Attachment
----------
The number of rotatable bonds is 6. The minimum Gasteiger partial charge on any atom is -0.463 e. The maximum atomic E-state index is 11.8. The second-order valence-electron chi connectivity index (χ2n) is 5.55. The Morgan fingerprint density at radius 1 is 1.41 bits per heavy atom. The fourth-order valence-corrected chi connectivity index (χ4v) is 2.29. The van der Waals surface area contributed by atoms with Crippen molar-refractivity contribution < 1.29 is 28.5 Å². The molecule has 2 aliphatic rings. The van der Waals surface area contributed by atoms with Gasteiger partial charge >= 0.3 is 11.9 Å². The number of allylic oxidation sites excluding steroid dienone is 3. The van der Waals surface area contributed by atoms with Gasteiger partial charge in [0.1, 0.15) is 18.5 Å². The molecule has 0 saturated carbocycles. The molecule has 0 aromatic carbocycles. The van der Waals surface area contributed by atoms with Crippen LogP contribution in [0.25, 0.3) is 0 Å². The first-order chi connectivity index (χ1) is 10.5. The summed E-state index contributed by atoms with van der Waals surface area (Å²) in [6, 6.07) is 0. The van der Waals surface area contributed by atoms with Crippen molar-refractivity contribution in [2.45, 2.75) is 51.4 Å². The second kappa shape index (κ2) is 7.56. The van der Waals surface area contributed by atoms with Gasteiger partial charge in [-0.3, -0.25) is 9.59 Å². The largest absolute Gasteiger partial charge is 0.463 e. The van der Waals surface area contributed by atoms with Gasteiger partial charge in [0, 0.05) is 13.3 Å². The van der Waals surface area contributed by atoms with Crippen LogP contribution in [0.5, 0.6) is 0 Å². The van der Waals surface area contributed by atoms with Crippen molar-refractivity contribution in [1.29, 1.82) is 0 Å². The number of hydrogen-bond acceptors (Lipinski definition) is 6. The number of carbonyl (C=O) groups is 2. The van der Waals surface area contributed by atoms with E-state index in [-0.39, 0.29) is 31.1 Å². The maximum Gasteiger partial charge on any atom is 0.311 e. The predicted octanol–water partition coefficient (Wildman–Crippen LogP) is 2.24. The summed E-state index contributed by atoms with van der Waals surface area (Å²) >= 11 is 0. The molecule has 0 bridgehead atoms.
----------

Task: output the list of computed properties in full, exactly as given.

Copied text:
The number of rotatable bonds is 6. The minimum Gasteiger partial charge on any atom is -0.463 e. The maximum atomic E-state index is 11.8. The second-order valence-electron chi connectivity index (χ2n) is 5.55. The Morgan fingerprint density at radius 1 is 1.41 bits per heavy atom. The fourth-order valence-corrected chi connectivity index (χ4v) is 2.29. The van der Waals surface area contributed by atoms with Crippen molar-refractivity contribution < 1.29 is 28.5 Å². The molecule has 2 aliphatic rings. The van der Waals surface area contributed by atoms with Gasteiger partial charge >= 0.3 is 11.9 Å². The number of allylic oxidation sites excluding steroid dienone is 3. The van der Waals surface area contributed by atoms with Gasteiger partial charge in [0.1, 0.15) is 18.5 Å². The molecule has 0 saturated carbocycles. The molecule has 0 aromatic carbocycles. The van der Waals surface area contributed by atoms with Crippen LogP contribution in [0.25, 0.3) is 0 Å². The first-order chi connectivity index (χ1) is 10.5. The summed E-state index contributed by atoms with van der Waals surface area (Å²) in [6, 6.07) is 0. The van der Waals surface area contributed by atoms with Crippen molar-refractivity contribution in [2.45, 2.75) is 51.4 Å². The second kappa shape index (κ2) is 7.56. The van der Waals surface area contributed by atoms with Gasteiger partial charge in [-0.3, -0.25) is 9.59 Å². The largest absolute Gasteiger partial charge is 0.463 e. The van der Waals surface area contributed by atoms with Gasteiger partial charge in [0, 0.05) is 13.3 Å². The van der Waals surface area contributed by atoms with Crippen LogP contribution in [0.5, 0.6) is 0 Å². The van der Waals surface area contributed by atoms with Crippen molar-refractivity contribution in [1.29, 1.82) is 0 Å². The number of hydrogen-bond acceptors (Lipinski definition) is 6. The number of carbonyl (C=O) groups is 2. The van der Waals surface area contributed by atoms with E-state index in [-0.39, 0.29) is 31.1 Å². The maximum Gasteiger partial charge on any atom is 0.311 e. The predicted octanol–water partition coefficient (Wildman–Crippen LogP) is 2.24. The summed E-state index contributed by atoms with van der Waals surface area (Å²) >= 11 is 0. The molecule has 0 bridgehead atoms.